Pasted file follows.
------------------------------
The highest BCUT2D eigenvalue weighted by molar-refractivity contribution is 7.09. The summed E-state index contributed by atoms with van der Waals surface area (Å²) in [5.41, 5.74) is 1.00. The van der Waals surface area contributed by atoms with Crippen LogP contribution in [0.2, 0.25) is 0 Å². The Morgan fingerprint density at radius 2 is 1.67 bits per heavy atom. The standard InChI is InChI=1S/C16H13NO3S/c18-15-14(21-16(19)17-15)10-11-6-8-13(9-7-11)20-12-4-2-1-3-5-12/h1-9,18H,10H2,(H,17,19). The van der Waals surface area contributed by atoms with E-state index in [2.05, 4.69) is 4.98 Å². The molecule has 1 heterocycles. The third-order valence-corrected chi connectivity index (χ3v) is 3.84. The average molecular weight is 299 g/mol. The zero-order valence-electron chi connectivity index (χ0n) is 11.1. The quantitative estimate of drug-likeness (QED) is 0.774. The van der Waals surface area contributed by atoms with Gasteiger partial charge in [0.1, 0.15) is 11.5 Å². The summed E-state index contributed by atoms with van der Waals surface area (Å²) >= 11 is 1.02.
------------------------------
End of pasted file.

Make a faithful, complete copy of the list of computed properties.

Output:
The highest BCUT2D eigenvalue weighted by molar-refractivity contribution is 7.09. The summed E-state index contributed by atoms with van der Waals surface area (Å²) in [5.41, 5.74) is 1.00. The van der Waals surface area contributed by atoms with Crippen LogP contribution in [0.2, 0.25) is 0 Å². The Morgan fingerprint density at radius 2 is 1.67 bits per heavy atom. The standard InChI is InChI=1S/C16H13NO3S/c18-15-14(21-16(19)17-15)10-11-6-8-13(9-7-11)20-12-4-2-1-3-5-12/h1-9,18H,10H2,(H,17,19). The van der Waals surface area contributed by atoms with E-state index in [2.05, 4.69) is 4.98 Å². The molecule has 1 heterocycles. The third-order valence-corrected chi connectivity index (χ3v) is 3.84. The average molecular weight is 299 g/mol. The zero-order valence-electron chi connectivity index (χ0n) is 11.1. The quantitative estimate of drug-likeness (QED) is 0.774. The van der Waals surface area contributed by atoms with Gasteiger partial charge in [0.1, 0.15) is 11.5 Å². The summed E-state index contributed by atoms with van der Waals surface area (Å²) >= 11 is 1.02.